Unless you’re a foodie, you can be forgiven for walking down Ludlow without noticing Kuma Inn. It’s a not-so-secret hidden gem tucked away in the second floor of what used to be a tenement house. After a walk up the steep, graffiti-laden staircase, there’s an open kitchen where Chef King Phojanakong makes Filipino food tapas-style. King was raised with Filipino and Thai influences, and was exposed to some of the worlds greatest chefs before starting at Kuma Inn. Lori and I had reservations and were taken to a corner table under a flickering lamp. The entire restaurant was dimly lit, so forgive me for the quality of the images.
One of the specials of the night was the Steamed Pork Buns. The pulled pork is stuffed in incredibly soft and fluffy mantou. The tender meat was bursting with a sweetly tangy taste, partly from the pickled daikon and peanut hoisin sauce topping the pork. Although it packed an impressive flavor, the only downside was the thick mantou. I suspect the bread-to-meat ratio may have been intended to balance out the intensity of the pork, and since the bread was good, I won’t hold it against them.
The most popular item on their menu is the Sautéed Chinese Sausage. The flat, circular pieces of meat are infused with a sweetness from seared onions, and have a chewy texture. Besides the sticky rice, you get a side of King’s thai chili-lime sauce, which adds another dimension of flavor to the small plate. It’s an incendiary and tangy experience, and I wish it was possible to bottle it for everything I eat. This was easily my favorite plate.
The Baby Octopus plate arrived with pickled bamboo shoots that were sharply sour. The octopus was difficult to enjoy at first because it was tough to chew through, but I was able to absorb more of the flavor that way. I particularly liked the crispy ends of the tentacles.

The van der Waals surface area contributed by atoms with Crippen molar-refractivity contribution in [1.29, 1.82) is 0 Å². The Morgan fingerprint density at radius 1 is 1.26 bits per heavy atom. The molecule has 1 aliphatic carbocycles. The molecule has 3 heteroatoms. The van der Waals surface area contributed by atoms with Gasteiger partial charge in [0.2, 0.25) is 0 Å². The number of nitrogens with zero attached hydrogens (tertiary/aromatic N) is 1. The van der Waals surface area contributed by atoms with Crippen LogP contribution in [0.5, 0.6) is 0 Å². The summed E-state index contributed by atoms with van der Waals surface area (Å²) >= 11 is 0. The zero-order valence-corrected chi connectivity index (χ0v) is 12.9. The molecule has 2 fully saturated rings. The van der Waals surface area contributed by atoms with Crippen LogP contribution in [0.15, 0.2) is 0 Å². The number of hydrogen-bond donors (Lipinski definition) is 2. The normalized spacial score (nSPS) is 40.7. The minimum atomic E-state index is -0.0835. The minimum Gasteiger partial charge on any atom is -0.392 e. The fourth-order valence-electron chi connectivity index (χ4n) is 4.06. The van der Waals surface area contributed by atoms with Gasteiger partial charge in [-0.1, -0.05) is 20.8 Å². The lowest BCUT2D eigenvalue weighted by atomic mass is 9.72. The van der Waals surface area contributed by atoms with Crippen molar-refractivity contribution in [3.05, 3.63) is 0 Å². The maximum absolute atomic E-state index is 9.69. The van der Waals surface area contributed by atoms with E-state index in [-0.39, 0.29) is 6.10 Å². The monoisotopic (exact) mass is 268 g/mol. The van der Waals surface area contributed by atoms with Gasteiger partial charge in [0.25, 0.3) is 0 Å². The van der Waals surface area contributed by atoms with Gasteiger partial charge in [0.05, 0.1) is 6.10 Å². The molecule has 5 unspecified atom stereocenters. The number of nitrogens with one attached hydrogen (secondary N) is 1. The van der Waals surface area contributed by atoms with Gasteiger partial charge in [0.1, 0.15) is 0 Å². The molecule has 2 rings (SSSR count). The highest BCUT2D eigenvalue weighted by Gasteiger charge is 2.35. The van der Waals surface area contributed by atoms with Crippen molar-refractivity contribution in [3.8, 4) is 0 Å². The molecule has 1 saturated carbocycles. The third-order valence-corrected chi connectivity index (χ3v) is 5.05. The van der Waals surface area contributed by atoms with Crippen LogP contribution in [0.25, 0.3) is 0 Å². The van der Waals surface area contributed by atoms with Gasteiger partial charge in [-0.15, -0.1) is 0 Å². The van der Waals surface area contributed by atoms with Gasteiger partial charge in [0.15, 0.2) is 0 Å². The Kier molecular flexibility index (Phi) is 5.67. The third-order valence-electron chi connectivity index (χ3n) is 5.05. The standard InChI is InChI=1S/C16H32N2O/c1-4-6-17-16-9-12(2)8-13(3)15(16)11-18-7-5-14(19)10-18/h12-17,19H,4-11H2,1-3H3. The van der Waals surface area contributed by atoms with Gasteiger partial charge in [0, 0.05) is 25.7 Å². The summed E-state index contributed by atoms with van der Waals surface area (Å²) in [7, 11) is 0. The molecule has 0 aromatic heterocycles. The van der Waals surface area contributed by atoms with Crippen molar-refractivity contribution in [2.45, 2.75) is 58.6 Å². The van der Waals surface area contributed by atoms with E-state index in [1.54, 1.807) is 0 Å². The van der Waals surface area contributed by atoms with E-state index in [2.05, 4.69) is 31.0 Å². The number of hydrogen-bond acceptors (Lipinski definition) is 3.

The Pork Tonkatsu had a beautifully golden color and the panko breading gave a satisfying crunch to every piece. The pork was pan-fried in beurre noisette to perfection. On the side was a watercress salad drizzled in lime butter, which added a small savory element to an otherwise bland salad.
What Kuma Inn lacks in decoration, it more than makes up for with its menu. Every item had my taste buds working overtime and delivered a different experience. Because it’s tapas style plates, you can have fun sharing a meal. It’s one of the few remaining BYOB restaurants in the city, so bring a bottle of your favorite booze and be aware of the corkage fee. All of the plates ranged from $9-12 each, so you’ll spend well over $20 to leave on a full stomach. It’s cash only, and despite its hidden status, a reservation is recommended. It’s not a place I can eat at regularly, but I’ll definitely be back to sample the rest of the menu. It’s a great spot for a casual date, and maybe you’ll win cool points for knowing about Kuma Inn.
Fun Fact: kumain in Filipino, means to eat.